Moving abroad? Your credit history might not follow
No matter how good your credit in the U.S., expect to start over
As technology advances in the banking and credit communities, you'd think something as simple as a credit rating should be readily available to banks, credit institutions and lenders outside of the United States.
When Jason Hinkley, 30, an American national and information technology specialist living in Germany, started shopping for a local mortgage lender outside the city of Wiesbaden, he found that it was not the case.
"Not many Americans have bought a home here," says Hinkley. "The rules are really different."
Lending agencies asked Hinkley for income verification and about any outstanding debts he might be carrying during the loan application process, but had no way to confirm his previous credit history from the United States.
Differing identifiers and consumer protection laws
James Jones, Consumer Education Manager at Experian in the United Kingdom, says the need to establish credit in a foreign country using your standing credit history is an issue for many people. But as it stands now, it simply cannot be done.
"Your credit record can't actually be transferred between the United States and the United Kingdom, or vice versa," Jones says. "Nor can it be done between the United Kingdom and Europe or the United States and Europe. There is just no facility to do so at the moment."
That lack of communication goes both ways. Linda Sherry, director of national priorities at Consumer Action, a nonprofit consumer advocacy and education group based in San Francisco, says that foreigners coming to the United States will also have difficulty using their past history to apply for credit. "Even if a country has a viable credit reporting system -- and many countries don't -- those systems won't talk to the ones here in the United States."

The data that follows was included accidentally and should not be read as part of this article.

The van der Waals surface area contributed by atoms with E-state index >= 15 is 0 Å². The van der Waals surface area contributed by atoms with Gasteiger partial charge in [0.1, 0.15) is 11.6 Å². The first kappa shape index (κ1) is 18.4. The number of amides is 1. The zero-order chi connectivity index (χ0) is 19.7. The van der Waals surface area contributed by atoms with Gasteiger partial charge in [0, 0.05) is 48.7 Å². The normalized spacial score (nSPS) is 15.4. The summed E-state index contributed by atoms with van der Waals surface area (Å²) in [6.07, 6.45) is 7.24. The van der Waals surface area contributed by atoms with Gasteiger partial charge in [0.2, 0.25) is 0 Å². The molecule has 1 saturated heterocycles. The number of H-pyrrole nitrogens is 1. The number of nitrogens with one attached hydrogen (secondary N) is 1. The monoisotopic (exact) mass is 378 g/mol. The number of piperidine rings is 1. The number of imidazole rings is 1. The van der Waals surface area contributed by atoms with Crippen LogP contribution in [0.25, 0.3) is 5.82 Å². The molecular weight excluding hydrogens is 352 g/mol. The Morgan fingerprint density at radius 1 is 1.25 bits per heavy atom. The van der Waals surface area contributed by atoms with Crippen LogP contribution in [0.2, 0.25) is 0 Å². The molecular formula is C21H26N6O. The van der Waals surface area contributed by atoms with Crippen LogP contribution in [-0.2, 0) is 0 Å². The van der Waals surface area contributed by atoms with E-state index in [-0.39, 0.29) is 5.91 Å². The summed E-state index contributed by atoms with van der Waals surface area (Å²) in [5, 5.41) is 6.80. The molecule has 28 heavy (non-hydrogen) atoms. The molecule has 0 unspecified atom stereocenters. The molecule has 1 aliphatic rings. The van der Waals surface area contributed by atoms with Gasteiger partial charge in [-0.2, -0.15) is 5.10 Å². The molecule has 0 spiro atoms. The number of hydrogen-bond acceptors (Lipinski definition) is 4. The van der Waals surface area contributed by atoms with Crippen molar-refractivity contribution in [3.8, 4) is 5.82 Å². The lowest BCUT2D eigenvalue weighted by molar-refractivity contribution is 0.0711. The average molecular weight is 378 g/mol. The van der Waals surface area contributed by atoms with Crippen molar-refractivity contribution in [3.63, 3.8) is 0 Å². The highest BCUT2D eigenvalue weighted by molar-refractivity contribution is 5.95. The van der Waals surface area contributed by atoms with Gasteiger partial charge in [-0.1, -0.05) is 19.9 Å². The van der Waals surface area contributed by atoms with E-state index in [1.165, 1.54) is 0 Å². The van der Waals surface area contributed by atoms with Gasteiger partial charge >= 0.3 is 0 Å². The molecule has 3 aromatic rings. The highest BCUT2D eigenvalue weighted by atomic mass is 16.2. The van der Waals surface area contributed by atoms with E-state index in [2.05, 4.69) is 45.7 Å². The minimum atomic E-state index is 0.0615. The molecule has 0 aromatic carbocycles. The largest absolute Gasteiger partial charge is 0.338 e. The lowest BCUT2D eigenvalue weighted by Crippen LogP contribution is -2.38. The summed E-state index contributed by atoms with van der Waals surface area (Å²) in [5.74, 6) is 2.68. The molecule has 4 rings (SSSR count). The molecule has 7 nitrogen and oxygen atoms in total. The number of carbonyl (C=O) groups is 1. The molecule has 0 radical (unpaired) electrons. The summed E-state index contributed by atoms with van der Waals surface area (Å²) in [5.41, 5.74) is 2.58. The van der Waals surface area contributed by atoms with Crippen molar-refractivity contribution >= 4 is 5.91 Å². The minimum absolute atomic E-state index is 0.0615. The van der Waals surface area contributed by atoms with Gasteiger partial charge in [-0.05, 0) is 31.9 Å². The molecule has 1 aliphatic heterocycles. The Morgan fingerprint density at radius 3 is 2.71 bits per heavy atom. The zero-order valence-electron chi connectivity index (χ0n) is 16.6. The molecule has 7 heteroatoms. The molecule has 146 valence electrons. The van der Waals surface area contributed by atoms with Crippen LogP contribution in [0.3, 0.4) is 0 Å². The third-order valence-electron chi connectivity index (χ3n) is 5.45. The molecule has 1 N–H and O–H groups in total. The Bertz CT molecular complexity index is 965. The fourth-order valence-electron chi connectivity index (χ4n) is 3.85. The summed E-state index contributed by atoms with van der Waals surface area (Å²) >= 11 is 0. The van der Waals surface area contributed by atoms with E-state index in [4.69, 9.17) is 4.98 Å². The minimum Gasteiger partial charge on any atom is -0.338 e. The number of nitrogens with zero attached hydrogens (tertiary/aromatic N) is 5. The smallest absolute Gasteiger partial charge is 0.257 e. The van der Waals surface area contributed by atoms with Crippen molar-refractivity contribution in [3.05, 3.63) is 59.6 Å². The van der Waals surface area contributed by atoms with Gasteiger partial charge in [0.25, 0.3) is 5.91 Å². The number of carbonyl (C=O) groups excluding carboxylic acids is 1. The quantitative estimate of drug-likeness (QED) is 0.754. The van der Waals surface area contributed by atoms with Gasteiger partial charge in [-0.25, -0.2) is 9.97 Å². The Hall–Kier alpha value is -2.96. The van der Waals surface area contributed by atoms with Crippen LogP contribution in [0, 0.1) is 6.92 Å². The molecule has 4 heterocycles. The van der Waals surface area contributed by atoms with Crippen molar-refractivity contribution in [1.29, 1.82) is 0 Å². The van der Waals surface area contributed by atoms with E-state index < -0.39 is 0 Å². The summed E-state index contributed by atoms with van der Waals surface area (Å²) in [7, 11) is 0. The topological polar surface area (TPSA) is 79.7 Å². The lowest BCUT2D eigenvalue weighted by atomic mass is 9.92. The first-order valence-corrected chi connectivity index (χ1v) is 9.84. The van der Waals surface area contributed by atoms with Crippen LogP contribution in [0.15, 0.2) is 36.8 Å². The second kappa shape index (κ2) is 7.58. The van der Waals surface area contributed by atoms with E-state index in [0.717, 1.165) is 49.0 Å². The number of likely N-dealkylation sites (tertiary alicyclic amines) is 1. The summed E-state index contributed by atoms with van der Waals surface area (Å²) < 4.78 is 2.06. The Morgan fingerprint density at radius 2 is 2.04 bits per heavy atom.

Each country has its own format for credit-related data as well as stringent laws to protect consumer data, Jones says. Those formats include the unique identifiers that allow agencies to track your credit use. "In the United States, your credit history is built around your Social Security number," says Jones. "That's not the case in the United Kingdom; we have a different system with different identifiers."
As more legislation is passed to protect consumer data and reduce identity theft, varying national and international laws might make it illegal for one country to share an individual's credit history with a foreign lender. "From a United Kingdom perspective, we have very strict consumer protection legislation that stops any credit information from being transferred out of the country," says Jones.
As such, people who move abroad will not be able to provide foreign lenders with instant access to their hard-won credit histories. "They are, in effect, starting from scratch," says Jones. "They have to earn and build the lender's confidence."
Using current credit products abroad
It's possible to bypass applying for credit with international lenders by using existing bank accounts, credit cards or lines of credit. "If you have American cards already, they will still exist wherever you go. You can change the cards to an overseas address and they will still be viable," says Sherry.